Staff Show 2024: Adam Odomore

Meet some of the talented artists on The Phillips Collection’s staff, whose works are in the 2023 James McLaughlin Memorial Staff Show (on view through February 16, 2024).

Adam Odomore, Photo by Stephanie Duruji 

What is your role at The Phillips Collection? What is something interesting about your job?

I work as a Museum Assistant. One of the most interesting parts of my job is the connections I get to make working with and supporting the public. In my role, I help visitors have memorable experiences by giving them insights on the collection and work on view that they otherwise wouldn’t know and that feels like a private experience. I also enjoy learning about art and artists through my work there.

Simone Leigh, No Face (Crown Heights), 2018

Simone Leigh, No Face (Crown Heights), 2018

Who is your favorite artist in the collection?
My favorite artist in the collection right now is Simone Leigh.

What is your favorite space within The Phillips Collection?
I really enjoy the second-floor Annex for its intimacy and greater availability of diverse works in the collection.

What would you like people to know about your artwork on view in the 2024 Staff Show (or your work in general)?

On view at staff show: Moon Queen, Queen of Light, 2022

“She carries her home with her. The Source of her resistance. She had proven herself to herself. But she wanted more.”—Marita Golden

Conveying a quiet impenetrable interiority, this work is tactile texture in conceptual portrait or portraiture. Formal in its experimentation, yet fluid in its representation, portioning out a combination of intimacy and inaccessibility. Presenting a portrait that exist both everywhere, and nowhere in particular as a way to investigate the multilayered notions of identity and visibility.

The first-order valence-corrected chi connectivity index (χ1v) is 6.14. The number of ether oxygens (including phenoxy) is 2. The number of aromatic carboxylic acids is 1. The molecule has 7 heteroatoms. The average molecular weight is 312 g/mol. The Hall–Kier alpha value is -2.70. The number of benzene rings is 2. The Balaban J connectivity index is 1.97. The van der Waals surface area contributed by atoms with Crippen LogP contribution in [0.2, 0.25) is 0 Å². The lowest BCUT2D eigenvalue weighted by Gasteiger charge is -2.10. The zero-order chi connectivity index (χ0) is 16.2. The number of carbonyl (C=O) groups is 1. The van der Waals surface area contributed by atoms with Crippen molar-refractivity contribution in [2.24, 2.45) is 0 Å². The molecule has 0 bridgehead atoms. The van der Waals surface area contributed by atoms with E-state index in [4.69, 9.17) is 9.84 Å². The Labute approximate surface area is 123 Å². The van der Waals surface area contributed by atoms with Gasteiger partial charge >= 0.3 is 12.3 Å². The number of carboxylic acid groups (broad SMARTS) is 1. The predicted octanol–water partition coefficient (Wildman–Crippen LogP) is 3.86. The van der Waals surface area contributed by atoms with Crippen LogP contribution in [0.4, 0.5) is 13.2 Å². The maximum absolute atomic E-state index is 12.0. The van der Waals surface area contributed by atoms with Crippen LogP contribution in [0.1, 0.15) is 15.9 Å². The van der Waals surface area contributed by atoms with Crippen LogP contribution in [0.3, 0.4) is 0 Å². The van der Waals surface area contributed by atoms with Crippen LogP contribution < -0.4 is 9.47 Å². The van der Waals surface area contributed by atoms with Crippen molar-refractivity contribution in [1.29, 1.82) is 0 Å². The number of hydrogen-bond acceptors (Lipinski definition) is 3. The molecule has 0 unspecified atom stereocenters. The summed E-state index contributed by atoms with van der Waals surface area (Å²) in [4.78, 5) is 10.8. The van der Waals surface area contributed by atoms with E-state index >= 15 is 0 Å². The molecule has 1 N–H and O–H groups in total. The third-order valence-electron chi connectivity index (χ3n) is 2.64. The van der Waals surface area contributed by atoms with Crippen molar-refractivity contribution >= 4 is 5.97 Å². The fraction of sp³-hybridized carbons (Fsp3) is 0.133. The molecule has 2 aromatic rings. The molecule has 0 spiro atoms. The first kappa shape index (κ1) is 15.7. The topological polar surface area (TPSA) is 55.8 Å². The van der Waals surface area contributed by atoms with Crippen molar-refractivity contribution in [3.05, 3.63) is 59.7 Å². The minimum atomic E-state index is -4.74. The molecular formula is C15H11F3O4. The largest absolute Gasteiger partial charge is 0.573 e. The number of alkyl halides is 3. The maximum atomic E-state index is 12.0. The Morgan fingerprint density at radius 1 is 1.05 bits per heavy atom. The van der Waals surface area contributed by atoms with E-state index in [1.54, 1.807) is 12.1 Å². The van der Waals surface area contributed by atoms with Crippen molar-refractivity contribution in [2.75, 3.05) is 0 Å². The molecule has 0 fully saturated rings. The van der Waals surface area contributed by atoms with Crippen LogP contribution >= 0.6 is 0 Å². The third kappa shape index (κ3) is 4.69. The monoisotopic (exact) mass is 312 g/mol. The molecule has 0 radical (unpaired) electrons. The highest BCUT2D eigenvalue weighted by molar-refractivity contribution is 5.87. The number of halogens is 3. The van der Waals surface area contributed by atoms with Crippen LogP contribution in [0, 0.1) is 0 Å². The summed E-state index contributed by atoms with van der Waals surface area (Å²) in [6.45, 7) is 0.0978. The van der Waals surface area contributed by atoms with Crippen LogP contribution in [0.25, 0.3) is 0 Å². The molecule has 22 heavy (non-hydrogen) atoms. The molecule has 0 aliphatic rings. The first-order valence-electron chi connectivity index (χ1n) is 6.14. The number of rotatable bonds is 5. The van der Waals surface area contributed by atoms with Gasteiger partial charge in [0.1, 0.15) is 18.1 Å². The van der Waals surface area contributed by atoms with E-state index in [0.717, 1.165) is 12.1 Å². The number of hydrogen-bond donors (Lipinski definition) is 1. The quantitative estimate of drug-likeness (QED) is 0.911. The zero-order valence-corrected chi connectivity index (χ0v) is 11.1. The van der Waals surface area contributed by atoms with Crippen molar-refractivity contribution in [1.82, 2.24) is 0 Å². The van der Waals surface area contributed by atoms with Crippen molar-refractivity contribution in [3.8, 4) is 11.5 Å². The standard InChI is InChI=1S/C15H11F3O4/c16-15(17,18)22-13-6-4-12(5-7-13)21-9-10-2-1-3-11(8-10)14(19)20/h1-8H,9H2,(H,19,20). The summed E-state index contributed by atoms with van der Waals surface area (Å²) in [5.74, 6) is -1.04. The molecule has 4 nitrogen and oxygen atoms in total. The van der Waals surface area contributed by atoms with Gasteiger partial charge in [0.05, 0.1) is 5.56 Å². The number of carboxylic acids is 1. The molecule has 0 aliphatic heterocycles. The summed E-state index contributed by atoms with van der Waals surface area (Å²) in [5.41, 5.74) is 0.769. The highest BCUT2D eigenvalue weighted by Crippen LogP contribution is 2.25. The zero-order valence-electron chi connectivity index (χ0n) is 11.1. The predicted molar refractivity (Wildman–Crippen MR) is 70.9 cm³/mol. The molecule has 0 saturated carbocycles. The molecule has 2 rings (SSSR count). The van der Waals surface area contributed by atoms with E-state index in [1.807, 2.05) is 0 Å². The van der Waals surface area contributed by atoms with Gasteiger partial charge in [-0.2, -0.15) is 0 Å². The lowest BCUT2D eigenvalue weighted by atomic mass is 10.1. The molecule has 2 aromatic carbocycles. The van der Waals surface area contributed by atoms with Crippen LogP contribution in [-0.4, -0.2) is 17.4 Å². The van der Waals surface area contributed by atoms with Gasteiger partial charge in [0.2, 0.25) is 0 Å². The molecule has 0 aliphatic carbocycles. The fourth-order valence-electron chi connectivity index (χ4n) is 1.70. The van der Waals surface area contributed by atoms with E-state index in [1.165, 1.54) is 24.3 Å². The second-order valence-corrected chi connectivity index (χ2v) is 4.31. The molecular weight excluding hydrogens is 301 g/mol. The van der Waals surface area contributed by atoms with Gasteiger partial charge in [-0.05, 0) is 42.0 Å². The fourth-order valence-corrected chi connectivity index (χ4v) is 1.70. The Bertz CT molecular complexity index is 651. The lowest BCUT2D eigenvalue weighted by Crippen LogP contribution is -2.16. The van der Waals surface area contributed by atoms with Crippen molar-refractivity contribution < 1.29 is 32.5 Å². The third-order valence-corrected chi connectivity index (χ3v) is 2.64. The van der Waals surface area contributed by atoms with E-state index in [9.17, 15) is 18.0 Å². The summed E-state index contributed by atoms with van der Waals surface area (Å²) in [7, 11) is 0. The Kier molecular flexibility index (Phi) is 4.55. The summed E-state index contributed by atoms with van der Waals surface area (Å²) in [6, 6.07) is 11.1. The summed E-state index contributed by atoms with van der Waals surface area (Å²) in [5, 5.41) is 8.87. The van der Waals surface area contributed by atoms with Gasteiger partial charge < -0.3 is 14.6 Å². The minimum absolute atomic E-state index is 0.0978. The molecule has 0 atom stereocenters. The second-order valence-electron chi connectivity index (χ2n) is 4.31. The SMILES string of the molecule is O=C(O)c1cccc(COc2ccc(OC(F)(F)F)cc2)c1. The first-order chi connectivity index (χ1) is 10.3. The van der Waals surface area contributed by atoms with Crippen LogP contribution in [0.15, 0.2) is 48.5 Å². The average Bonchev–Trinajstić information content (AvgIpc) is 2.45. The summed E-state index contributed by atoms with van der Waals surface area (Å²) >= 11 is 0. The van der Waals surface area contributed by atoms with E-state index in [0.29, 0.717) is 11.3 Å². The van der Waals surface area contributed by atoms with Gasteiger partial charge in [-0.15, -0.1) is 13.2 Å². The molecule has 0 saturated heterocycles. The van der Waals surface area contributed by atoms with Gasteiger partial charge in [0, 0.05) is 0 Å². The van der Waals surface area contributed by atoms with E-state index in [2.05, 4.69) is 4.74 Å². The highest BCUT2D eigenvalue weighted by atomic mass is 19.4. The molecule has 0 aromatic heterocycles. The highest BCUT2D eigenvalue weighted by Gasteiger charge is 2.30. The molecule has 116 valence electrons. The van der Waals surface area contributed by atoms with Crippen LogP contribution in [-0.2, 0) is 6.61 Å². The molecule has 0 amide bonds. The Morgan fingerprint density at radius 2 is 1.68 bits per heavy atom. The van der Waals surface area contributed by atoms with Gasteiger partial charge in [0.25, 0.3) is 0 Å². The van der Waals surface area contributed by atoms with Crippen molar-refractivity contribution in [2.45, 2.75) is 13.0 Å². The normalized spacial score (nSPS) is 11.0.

This is especially in a moment when conversations around the policing of Black bodies in public spaces is still something we talk about. This work is an exploration of the body as a site (records keeper, memory box) of remembrance/ resistance/ rest/ re-imagination within a social-political/ economical geography. In it, there’s a commitment to reinforcing “a different kind of gaze (and gazing) enacted through empathy, desire, love, connectedness, and longing,” to borrow language from artist zakkiyyah najeebah dumas o’neal about her work.

Odomore next to his piece at Hillyer Arts Center, Photo by Devin Thompson

About the artist:

Adam Odomore is an artist-archivist engaged in “preservation as a form of futurism,” a researcher, writer, and curator—a memory worker of African and African American art, photography, and culture. His interests lie at the intersection of art as it relates to memory and representation (of the self and the communal), rest and healing, sensuality, gender, and race.

Documenting the ordinary and the extraordinary—taking control of the narrative and amplifying Black voices, histories, legacies, dreams, and futures, he uses collage as a painterly medium merging with paint, mixed media and photography, photomontage, and a signature of works incorporating African forms and images of Black people.

Typically autobiographical in nature, his artistic practice and curatorial work depict a relatability on his personal journey as an artist and a Black being. Adam’s work has been shown at The Target Gallery at the Torpedo Factory, The Falls Church Arts Gallery, and at Hill Center in Washington, DC.